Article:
How to Study Smarter, Not Longer

 Recently, with exams fast approaching and exam season well under way,  I've been seeing a lot of videos floating around YouTube and social media with titles like: "11 hour study with me!" or even "15 hour study day". I don't know about you, but when I see these sort of titles, I instantly feel a massive swarm of regret and guilt, because my brain tells me that my measly 3-4 hour revision session is not sufficient enough.  
But then I realised that revision shouldn't have to be fixated on how many hours you spend a night, but rather how productive you are and how much you actually learn from it. I mean, I could sit there for 11 hours straight staring at a textbook just to class it is as 'productive' because of the time I spent on it, yet I haven't actually learnt anything at all. That's why I've to come to the conclusion that in order to be productive and actually understand something, I must revise smarter rather than longer.  What I mean by this is that instead of focussing on the time I'm gonna spend revising, I'm going to focus on the quality of my revision, by using the best and most effective ways. So, if you're looking for some inspo or just a little reassurance if you're feeling a bit unmotivated like I was, here's some of my fave revision techniques that I've found work the best for me ( of course, this is a personal preference, as I'm not speaking for everyone here or telling you how you must revise in order to succeed, but rather giving a little inspiration and motivation if you're still a bit lost or unsure :) )

1. Flashcards, flashcards, FLASHCARDS! 

Okay, so for me flashcards are an absolute life-saver right now, and they're pretty much the main thing that is allowing me to keep on top of every thing I've got to know before the exams. I'm that extra that I even have an entire drawer dedicated to my extensive flashcard collection, and I'm not even sorry. I pretty much have sets of flashcards for every subject now, and I spend a lot of my time making them and then going through them until I can say each one off by heart. Even if you're not a massive fan of flashcards, I would still strongly recommend making some for formulas, especially for Maths and Science, as they're so easy to look over right before the exam. Plus, because they're only tiny, you can easily pop them into your coat or bag for on the go, which I find especially handy if I'm going on a long car journey or I know there's gonna be a lot of waiting around.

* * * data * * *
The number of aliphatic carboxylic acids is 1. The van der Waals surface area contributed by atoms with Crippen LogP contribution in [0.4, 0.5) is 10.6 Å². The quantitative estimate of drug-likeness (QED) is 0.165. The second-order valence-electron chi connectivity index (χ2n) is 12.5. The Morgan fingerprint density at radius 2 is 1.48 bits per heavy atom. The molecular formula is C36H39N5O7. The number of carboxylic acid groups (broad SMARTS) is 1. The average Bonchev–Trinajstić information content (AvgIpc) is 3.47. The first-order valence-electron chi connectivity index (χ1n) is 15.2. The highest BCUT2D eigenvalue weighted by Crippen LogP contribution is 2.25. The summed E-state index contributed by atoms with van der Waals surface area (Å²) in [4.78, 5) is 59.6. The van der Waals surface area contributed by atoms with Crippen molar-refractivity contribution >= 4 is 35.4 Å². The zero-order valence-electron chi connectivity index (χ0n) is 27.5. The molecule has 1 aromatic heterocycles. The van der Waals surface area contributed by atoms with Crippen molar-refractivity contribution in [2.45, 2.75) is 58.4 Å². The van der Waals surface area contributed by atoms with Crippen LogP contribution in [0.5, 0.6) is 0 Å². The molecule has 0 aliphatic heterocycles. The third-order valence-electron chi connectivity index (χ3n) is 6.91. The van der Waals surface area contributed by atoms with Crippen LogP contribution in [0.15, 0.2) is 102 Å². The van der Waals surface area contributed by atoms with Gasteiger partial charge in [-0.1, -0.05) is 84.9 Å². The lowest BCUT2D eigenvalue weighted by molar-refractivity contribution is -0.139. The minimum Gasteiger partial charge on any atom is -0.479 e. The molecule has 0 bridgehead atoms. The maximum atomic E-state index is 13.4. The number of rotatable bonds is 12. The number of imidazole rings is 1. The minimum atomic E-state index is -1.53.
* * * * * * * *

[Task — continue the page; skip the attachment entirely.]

2. Mind maps for the win

I wouldn't say that mind maps are super vital in remembering chunks of information for me, but I do like to use them as a way of remembering any visual things, like diagrams or graphs. As I'm a visual learner, bright colours are super beneficial, and I find it easier remembering information if it's attached to a picture like a small sketch or drawing related to the topic. Therefore, I have lots of these mind maps plastered all around my room, so that way I remember the colourful diagrams and words better as they always catch my eye. I would definitely recommend making it colourful and bright, as it makes it a lot more interesting to look at, which will therefore help you remember it better in the long run.

3. Blurts!

You may have never heard of this technique before, I actually discovered it from Eve Bennett on YouTube, and I've found it be very successful as a way to test your brain on how much you actually know. Basically, 'blurts' or 'brain-dumps' are essentially a quicker and much less colourful version of a mind map from your own memory. All you have to do is give yourself 5 or so minutes to quickly look at whatever your trying to remember, and then grab a piece of paper, set a timer for 5 mins (however this can vary depending on the amount of information) and quickly jot down in brief note forms everything that you remember from what you just memorised. I like to do mine in a mind map type style, where the topic is in a bubble in the middle and then there's arrows for each point, but you could also do it in a list form or anything else you prefer. Then once the timer's up, compare your notes with the text book information, and writing down anything you've missed in a different coloured pen. Then repeat, until you get everything right!

And there you have it, 3 ways you can revise smarter rather than longer. I hope you enjoyed this post and found it helpful, be sure to leave any other revision techniques you use in the comment section below! 

Love, Jess x 

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